What’s Good: Another OG East Village spot, Takahachi has been here for over 20 years. It is not a state-of-the-art, high-end sushi place. What it is, though, is an extremely solid and alwayspacked spot that offers good sushi at a great price. Plus, the staff is great and the place offers à la carte and kushiyaki items as well. Unpretentious but cool, let sushi don “Jack” sort you out properly. Enjoy the thoughtful, low-playing mixes Yuji has on the system. Biru o kudasai!
    Address: 85 Avenue A, New York, NY 10009 ♦ Phone: (212) 505-6524

    Strand Book Store

    What’s Good: Another NYC OG location. Opened in 1927, the store’s legendary for its “18 miles of books”; at last count, they had close to 3 million of them. One of the few remaining bookstores where you can find almost anything—from a new release to a rare first-edition, an out-of-print graffiti book, or a manual for navigating the Arctic (for reals)—this store has it all. And again, the vibe here harkens back to a cooler, more literate city.
    Address: 828 Broadway, New York, NY 10003 ♦ Phone: (212) 473-1452

    El Quijote

    What’s Good: As old-school NYC as it gets—since 1930! This Spanish restaurant and bar, located on the ground floor of the Famed Chelsea Hotel, has been serving authentic Spanish cuisine and incredible atmosphere since long before Patti Smith and Leonard Cohen were residents. Sadly, the hotel has been taken over by a corporation; but Manny still runs the restaurant, and it still has flavor to spare. Go sit at the bar, have a cocktail and some almejas marinera, think of all the artists who have imbibed here, and imagine a very different bohemian NYC.
    Address: 226 W 23rd St., New York, NY 10011 ♦ Phone: (212) 929-1855


    What’s Good: Once Alfred Barr’s temple of taste-making and standard-setting for all things modern, MoMA, like all other museums, has had to struggle in an age of astronomical art prices and costs. They are catching critical heat (not the positive kind) for a poorly conceived Björk show. That said, this is still the best collection of modern art in the world. Period. The collection will blow your mind, and the architecture, film and photography programming is always solid—well worth the trek uptown. The Björk show runs until June 7, 2015.
    Address: 11 W. 53rd St., New York, NY 10019 ♦ Phone: (212) 708-9400

    Galleries of the LES

    What’s Good: Less pretentious, significantly smaller and generally more adventurous than their giant-size Chelsea counterparts, a walking tour of the LES galleries (aided by a few bar stops) is a great way to spend an afternoon. Start on Houston and Ave. B and hit Participant—one of our favorite spots—as well as Bureau, ABC No Rio, Invisible-Exports, Salon 94 and the Hole. In total, there are about 50 or so spaces between Houston and Canal streets. Orchard and Allen Street have numerous spots. There are some great maps online, and it is still the freshest part of the city to walk around in.

    A1 Records

    What’s Good: We’re somewhat prejudiced here, as our pal Dennis Kane is the former buyer at this shop. But hands-down, for disco and house music, this is the best store of its kind worldwide. The stock is constantly being updated, and the quality is always high. The store also stocks hip-hop, jazz, soul, funk, rock, soundtracks, and on and on… Go get your vinyl on.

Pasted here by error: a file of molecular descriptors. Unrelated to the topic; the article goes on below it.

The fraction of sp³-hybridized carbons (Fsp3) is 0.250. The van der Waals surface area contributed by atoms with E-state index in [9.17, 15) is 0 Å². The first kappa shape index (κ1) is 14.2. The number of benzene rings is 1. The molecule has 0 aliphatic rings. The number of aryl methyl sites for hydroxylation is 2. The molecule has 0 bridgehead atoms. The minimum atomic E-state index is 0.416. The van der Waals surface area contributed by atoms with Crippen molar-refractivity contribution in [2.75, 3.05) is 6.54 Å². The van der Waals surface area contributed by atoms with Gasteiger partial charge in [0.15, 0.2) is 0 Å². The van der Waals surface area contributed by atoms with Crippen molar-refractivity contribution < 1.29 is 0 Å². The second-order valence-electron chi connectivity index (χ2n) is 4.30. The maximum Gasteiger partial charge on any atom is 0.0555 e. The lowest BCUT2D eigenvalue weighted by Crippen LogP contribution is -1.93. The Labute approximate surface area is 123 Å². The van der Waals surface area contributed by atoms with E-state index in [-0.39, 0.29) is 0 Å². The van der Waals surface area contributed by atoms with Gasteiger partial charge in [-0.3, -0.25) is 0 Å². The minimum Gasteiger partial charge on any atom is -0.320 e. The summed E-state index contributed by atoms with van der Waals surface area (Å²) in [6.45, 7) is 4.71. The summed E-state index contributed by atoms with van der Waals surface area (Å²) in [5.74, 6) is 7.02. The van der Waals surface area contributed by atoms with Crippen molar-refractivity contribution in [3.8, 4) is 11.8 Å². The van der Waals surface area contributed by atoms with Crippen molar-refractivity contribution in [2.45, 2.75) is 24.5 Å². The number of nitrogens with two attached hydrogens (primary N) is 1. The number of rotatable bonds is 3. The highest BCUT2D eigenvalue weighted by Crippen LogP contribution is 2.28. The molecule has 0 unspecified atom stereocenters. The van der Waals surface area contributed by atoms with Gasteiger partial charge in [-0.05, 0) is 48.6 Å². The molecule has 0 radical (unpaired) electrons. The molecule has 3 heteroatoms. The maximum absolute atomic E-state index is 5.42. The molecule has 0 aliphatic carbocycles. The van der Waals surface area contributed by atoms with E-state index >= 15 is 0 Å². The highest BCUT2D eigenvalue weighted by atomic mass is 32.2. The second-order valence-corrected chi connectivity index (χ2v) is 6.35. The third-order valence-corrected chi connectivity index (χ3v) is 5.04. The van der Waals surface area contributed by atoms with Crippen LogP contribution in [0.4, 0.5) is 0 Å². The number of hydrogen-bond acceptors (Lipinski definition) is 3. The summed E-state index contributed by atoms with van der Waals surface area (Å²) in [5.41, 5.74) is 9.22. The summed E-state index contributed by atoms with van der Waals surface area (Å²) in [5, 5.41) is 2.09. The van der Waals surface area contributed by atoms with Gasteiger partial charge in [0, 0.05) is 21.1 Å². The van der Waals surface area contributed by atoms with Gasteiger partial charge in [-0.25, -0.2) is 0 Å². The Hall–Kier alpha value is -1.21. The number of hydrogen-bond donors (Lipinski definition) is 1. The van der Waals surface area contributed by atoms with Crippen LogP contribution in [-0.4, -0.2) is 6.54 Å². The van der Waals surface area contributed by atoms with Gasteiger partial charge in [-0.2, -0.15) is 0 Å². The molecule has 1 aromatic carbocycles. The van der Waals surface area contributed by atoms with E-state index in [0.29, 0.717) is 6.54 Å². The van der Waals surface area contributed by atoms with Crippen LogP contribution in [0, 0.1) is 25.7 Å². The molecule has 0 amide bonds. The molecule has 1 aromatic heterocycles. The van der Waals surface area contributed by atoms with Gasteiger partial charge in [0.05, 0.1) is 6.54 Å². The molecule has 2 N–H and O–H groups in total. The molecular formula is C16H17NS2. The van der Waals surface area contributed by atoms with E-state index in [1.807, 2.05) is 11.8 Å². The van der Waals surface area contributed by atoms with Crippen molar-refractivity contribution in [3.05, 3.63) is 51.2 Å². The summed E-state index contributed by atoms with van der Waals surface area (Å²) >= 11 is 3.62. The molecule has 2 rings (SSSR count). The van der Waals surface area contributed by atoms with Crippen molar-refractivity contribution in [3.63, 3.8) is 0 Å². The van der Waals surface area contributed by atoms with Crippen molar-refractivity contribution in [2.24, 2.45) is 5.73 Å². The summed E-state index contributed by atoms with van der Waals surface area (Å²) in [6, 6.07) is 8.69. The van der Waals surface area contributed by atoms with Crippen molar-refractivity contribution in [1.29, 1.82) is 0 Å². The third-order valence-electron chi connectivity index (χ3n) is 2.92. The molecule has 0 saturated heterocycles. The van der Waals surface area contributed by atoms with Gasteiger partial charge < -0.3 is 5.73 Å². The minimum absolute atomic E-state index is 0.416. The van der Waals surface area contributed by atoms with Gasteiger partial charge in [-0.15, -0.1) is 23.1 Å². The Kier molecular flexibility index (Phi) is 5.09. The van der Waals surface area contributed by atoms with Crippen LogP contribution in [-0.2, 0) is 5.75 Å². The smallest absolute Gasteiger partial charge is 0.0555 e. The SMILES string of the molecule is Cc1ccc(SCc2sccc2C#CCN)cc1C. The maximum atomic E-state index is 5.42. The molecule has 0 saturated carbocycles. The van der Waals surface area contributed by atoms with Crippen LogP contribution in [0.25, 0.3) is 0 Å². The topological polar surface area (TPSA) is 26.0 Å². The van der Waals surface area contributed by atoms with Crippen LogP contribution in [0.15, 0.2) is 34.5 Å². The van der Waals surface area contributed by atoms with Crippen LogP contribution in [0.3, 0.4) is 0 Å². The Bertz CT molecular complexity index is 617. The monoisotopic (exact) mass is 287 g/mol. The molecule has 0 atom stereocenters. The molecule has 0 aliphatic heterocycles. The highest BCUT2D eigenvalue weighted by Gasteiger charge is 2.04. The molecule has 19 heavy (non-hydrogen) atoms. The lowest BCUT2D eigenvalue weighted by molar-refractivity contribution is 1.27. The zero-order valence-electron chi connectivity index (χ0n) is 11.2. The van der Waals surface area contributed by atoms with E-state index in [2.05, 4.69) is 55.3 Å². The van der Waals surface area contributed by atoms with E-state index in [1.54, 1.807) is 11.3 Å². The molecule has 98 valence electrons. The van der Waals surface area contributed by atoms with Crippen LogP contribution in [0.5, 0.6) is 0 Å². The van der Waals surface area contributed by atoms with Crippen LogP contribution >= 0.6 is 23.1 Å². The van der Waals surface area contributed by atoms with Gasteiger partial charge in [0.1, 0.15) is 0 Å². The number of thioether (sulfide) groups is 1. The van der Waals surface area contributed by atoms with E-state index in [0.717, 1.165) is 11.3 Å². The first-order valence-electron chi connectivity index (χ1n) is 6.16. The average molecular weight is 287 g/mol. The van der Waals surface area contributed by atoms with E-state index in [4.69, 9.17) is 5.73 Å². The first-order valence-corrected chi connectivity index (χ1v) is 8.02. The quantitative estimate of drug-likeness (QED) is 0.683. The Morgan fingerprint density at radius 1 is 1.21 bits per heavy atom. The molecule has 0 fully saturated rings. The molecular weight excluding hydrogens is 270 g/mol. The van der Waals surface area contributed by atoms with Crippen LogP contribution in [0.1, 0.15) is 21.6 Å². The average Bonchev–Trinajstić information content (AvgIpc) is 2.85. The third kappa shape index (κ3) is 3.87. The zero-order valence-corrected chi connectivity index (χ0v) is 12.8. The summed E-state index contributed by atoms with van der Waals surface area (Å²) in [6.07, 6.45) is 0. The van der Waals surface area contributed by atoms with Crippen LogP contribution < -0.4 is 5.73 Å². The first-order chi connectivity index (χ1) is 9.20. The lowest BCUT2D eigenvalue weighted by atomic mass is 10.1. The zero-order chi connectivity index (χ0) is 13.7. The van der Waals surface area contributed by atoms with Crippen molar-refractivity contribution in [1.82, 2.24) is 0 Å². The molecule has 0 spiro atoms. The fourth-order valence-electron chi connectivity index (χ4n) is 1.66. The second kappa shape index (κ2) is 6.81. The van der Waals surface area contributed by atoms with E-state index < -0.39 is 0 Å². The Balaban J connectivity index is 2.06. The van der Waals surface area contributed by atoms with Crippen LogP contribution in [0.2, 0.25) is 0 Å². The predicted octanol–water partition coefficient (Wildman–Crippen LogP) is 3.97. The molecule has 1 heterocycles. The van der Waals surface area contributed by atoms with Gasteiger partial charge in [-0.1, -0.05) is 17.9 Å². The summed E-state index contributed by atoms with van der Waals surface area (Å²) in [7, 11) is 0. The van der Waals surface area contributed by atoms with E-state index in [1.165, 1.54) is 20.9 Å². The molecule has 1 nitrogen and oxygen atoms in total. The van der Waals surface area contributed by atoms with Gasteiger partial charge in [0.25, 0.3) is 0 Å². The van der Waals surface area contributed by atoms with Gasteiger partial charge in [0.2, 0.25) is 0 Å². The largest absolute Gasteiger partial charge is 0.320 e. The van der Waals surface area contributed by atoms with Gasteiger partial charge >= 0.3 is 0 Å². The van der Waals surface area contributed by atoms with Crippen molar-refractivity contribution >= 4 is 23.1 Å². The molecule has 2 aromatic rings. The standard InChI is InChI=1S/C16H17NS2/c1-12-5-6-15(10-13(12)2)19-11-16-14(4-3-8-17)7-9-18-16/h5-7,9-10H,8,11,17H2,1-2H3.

Address: 439 E 6th St., New York, NY 10009 ♦ Phone: (212) 473-2870

    Wise Men

    What’s Good: Wise Men is a dive bar with a touch of class. The East Village hole-in-the-wall bears a neon sign and friendly bouncer who will let you inside through a pair of velvet curtains that give way to a dark, candle-lit establishment. What’s really cool about Wise Men is its commitment to being effortlessly cool. On any given night, you’ll see a group of kids having an ‘80s-themed birthday party, or meet your favorite Instagram celebrity posted up in one of its dark corners. The artsy décor is an eye-popping touch, and the music ranges anywhere from sing-along, throwback hip-hop to underground electronic.
    Address: 355 Bowery, New York, NY 10003 ♦ Phone: (646) 590-4244

    Trailer Park Lounge

    What’s Good: Walking into Trailer Park Lounge, you’ll feel as if you just stepped into the movie Joe Dirt—minus the chew spitting and staple wife-beater attire. Trailer Park Lounge spares no expense to make this one of the most well-curated and kitschy spots in the city. Its roadhouse vibe, drool-worthy burgers, and questionably strong margaritas make this one a must-see in NYC.
    Address: 271 W 23rd St., New York, NY 10011 ♦ Phone: (212) 463-8000

    Dominque Ansel Bakery

    What’s Good: We’ve all heard of the cronut and the cookie shot. These Frankstein baked goodies are the brainchild of zany chef Dominque Ansel, whose bakery outpost is a NYC legend. Worth putting a dent in your diet for, the Ansel bakery’s SoHo location makes it the perfect spot to do a little shopping and then feast on savory desserts so you don’t fit into those jeans you just dropped three stacks on. These cronuts are such a hot craze in the city that people line up down the block. But trust us, they’re well worth the wait. Ansel’s looking out for that figure of yours, too, as the bakery enforces a two-cronut-per-customer rule. If you’re already dreaming of cronuts, you can always preorder here.